Tuesday, October 8 Through Friday, October 11, 2019
The route from Stovepipe Wells in Death Valley National Park to Las Vegas Nevada was chosen to keep scary mountain driving to a minimum. We left the same way we came into Death Valley because it was a known quantity – California’s Daylight Pass Road and NV-374 toward Beatty Nevada and US-95. The road isn’t all that scary compared to other roads in and out of Death Valley National Park. Daylight Pass is only 4,317 feet elevation.
The rest of the way was mainly US-95 south into Las Vegas.
Seeing what looked like a truck stop, we turned right, off the highway, only to discover that the truck stop was closed. Then almost by magic, we turned out heads to the right and discovered a rest stop. Right there in the desert.
There didn’t appear to be any parking for RV’s or other large vehicles. The only solution was to park the camper in a large gravel area to the side of the rest area.
In the picture above, the truck is parked to the left behind a a stand of trees.
The actual restrooms were a different. Each of the above small buildings has a single person men’s and women’s bathroom.
It was nice to be able to walk the dogs at a rest stop with few burs to get caught in their paws.
Following Apple Maps directions we found the Las Vegas KOA at Sam’s Town without incident. Linda went into the office to check in. She came back with the park map in her hand and a placard for the Jeep. I was surprised when she told me we had to go to another location.
There is only one KOA but it has two locations that are within a 15 minute brisk walk of each other. The campground map shows two locations but doesn’t show how people or their RVs go from one to the other. The above map of the Sam’s Town area shows the primary KOA location where we landed and the secondary location where we needed to go. A few turns and a number of stoplights and we arrived. Since we were already checked in, we went straight to our campsite.
The patio campsite was long enough for large class A motorhomes with towed vehicles behind them. Large rigs with slides fit side to side but not as neatly as we do. Some of our curbside neighbors’ slides crowded our patio area.
We setup our campsite by putting out all of our portable dog fences. The propane gas stoves went on the park’s table. After stacking the park’s chairs, I put out our cheap Amazon’s best zero-gravity folding chairs. Next, the portable dog kennel came out. The dogs were in heaven.
Since we were wearing our last set of clean clothes, we headed off to the park’s laundromat with bags of dirty clothes.
The laundromat had more machines than usual and they all seemed to be in working order. We filled up five machines. An hour and a half later, laundry was done.
While waiting for the washing machines to finish, I went around the corner to inspect the bathrooms. The bathrooms were especially nice for a KOA.
The showers were larger than average and clean. It is always nice to have a stable wide place to sit when dressing after a shower.
That evening, we drove over to Sam’s Town to eat dinner at a nice restaurant.
This is Las Vegas. Sam’s Town is built around a casino.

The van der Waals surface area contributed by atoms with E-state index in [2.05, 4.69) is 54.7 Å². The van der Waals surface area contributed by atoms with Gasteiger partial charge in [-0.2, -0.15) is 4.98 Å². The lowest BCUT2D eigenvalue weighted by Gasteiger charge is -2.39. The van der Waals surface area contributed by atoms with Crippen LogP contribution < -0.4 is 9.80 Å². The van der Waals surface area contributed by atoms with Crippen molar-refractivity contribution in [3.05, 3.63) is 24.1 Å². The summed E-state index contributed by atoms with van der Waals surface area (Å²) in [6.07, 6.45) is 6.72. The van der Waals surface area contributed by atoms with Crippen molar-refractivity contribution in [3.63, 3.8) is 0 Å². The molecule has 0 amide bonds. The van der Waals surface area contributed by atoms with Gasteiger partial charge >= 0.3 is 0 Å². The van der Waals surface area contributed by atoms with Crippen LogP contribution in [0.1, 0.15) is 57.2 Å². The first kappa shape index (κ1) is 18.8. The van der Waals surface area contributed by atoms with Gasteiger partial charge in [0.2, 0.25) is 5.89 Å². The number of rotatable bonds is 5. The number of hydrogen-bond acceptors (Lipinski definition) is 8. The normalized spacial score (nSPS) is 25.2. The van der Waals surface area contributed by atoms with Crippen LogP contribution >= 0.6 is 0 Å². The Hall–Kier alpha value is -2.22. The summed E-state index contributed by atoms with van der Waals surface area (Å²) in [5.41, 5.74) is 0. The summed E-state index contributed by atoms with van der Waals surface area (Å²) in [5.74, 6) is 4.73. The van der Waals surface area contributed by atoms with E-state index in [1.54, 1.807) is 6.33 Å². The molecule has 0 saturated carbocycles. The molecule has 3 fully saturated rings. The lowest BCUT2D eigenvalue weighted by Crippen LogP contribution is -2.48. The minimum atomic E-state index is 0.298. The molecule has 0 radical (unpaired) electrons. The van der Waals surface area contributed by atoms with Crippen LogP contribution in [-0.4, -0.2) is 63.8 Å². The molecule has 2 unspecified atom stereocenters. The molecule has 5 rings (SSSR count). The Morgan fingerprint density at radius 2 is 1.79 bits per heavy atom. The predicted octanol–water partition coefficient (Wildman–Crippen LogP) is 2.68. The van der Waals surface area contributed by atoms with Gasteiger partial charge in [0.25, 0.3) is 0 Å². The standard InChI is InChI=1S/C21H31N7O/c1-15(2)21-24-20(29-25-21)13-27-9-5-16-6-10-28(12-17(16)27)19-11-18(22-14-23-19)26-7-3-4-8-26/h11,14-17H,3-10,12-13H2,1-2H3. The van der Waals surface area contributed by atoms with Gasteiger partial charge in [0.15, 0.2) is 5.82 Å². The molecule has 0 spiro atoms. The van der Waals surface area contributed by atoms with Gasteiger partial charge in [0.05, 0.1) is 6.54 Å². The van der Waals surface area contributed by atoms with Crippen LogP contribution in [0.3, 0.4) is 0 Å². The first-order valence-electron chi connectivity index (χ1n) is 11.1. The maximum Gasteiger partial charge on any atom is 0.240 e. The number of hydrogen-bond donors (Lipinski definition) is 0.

Linda got us reservations at The Angry Butcher Steakhouse. She made sure they didn’t have a dinner dress code.
This upscale restaurant is lovely. While there wasn’t a dress code, we did find ourselves under dressed.
Next time we go, I’ll wear a polo shirt instead of a t-shirt. That should be dressy enough.
We both ordered filet steaks. We also ordered side dishes of creamed corn and creamed spinach. Everything is a la carte.
The meal was superb. I got Chocolate Cake to go for desert to eat the following day. It is pricey but for a special date night out, definitely good value.
On the way back to the parking lot, I saw the Guest Shuttle Stop. The free shuttle is available Sam’s Town KOA campers. It was tempting to go explore some of the more well known casinos in Las Vegas but I never got around to it.
Early the next morning, I took Linda to the airport. She had appointments in San Antonio and would be back late the next day. On the way back to the campground, I caught the sun rising at a stoplight.
The dogs liked being at this campground. There was plenty of good off-leash space for them to run around in. Here are two large dog parks sharing a common fence line.
In addition to the bathrooms in the main building where the laundromat was, another building toward the back of the park had a number of unisex bathroom with shower rooms.
The campground isn’t in the best of neighborhoods. The first night, the dogs and I were caught in a police helicopter’s search light. The last night, Linda heard a police officer using a cruiser’s PA system to order a man to lay face down on the sidewalk. The man wasn’t complying because the officer needed to repeat himself over and over again.
Some of the apartments across the street from the entrance were advertising low prices and weekly rates. Razor wire topped the perimeter fences.
Somehow I had it in my head that the only RV park in Las Vegas was the one at Circus Circus. Obviously this isn’t true as we were staying in a KOA RV park.
The Las Vegas RV Resort is next door to the KOA. It seems like a reasonable alternative to the KOA.
I took the above picture over the fence between the KOA and the neighboring park. Looks like a nice place. As nice as the KOA.
There is a Walmart within walking distance from the campground. The Walmart is on the other side of Sam’s Town.
I would stay in the park again.
Hope to see you on the road ahead!